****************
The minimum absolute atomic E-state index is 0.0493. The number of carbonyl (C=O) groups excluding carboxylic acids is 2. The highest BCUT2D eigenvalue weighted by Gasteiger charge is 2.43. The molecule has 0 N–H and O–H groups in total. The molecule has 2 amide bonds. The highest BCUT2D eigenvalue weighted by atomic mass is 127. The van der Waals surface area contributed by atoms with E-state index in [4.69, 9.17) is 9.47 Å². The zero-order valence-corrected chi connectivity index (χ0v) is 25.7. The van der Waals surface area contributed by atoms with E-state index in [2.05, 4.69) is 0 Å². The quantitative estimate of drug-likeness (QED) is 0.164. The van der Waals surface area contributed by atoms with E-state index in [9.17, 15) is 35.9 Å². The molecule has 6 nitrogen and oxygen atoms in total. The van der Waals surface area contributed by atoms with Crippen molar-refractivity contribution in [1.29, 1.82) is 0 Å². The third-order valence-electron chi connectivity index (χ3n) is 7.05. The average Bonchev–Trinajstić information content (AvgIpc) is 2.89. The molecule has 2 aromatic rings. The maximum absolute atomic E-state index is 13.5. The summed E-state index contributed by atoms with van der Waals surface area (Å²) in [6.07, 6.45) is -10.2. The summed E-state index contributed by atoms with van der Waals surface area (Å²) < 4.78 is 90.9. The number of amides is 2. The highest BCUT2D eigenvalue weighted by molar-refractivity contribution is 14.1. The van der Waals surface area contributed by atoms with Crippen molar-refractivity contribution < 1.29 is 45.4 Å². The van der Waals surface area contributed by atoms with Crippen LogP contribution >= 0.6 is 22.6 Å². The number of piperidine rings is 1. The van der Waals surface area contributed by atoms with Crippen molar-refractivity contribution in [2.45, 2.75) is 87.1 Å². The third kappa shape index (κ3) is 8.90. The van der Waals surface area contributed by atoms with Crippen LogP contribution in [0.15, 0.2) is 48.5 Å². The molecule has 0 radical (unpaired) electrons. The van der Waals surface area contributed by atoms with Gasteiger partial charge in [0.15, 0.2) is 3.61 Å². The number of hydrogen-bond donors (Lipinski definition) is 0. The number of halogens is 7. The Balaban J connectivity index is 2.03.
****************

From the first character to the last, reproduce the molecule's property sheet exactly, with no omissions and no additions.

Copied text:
The minimum absolute atomic E-state index is 0.0493. The number of carbonyl (C=O) groups excluding carboxylic acids is 2. The highest BCUT2D eigenvalue weighted by Gasteiger charge is 2.43. The molecule has 0 N–H and O–H groups in total. The molecule has 2 amide bonds. The highest BCUT2D eigenvalue weighted by atomic mass is 127. The van der Waals surface area contributed by atoms with E-state index in [4.69, 9.17) is 9.47 Å². The zero-order valence-corrected chi connectivity index (χ0v) is 25.7. The van der Waals surface area contributed by atoms with E-state index in [2.05, 4.69) is 0 Å². The quantitative estimate of drug-likeness (QED) is 0.164. The van der Waals surface area contributed by atoms with E-state index in [9.17, 15) is 35.9 Å². The molecule has 6 nitrogen and oxygen atoms in total. The van der Waals surface area contributed by atoms with Crippen molar-refractivity contribution in [1.29, 1.82) is 0 Å². The third-order valence-electron chi connectivity index (χ3n) is 7.05. The average Bonchev–Trinajstić information content (AvgIpc) is 2.89. The molecule has 2 aromatic rings. The maximum absolute atomic E-state index is 13.5. The summed E-state index contributed by atoms with van der Waals surface area (Å²) in [6.07, 6.45) is -10.2. The summed E-state index contributed by atoms with van der Waals surface area (Å²) < 4.78 is 90.9. The number of amides is 2. The highest BCUT2D eigenvalue weighted by molar-refractivity contribution is 14.1. The van der Waals surface area contributed by atoms with Crippen molar-refractivity contribution < 1.29 is 45.4 Å². The van der Waals surface area contributed by atoms with Crippen LogP contribution >= 0.6 is 22.6 Å². The number of piperidine rings is 1. The van der Waals surface area contributed by atoms with Crippen molar-refractivity contribution in [2.45, 2.75) is 87.1 Å². The third kappa shape index (κ3) is 8.90. The van der Waals surface area contributed by atoms with Crippen LogP contribution in [0.15, 0.2) is 48.5 Å². The molecule has 0 radical (unpaired) electrons. The van der Waals surface area contributed by atoms with Gasteiger partial charge in [0.15, 0.2) is 3.61 Å². The number of hydrogen-bond donors (Lipinski definition) is 0. The number of halogens is 7. The Balaban J connectivity index is 2.03.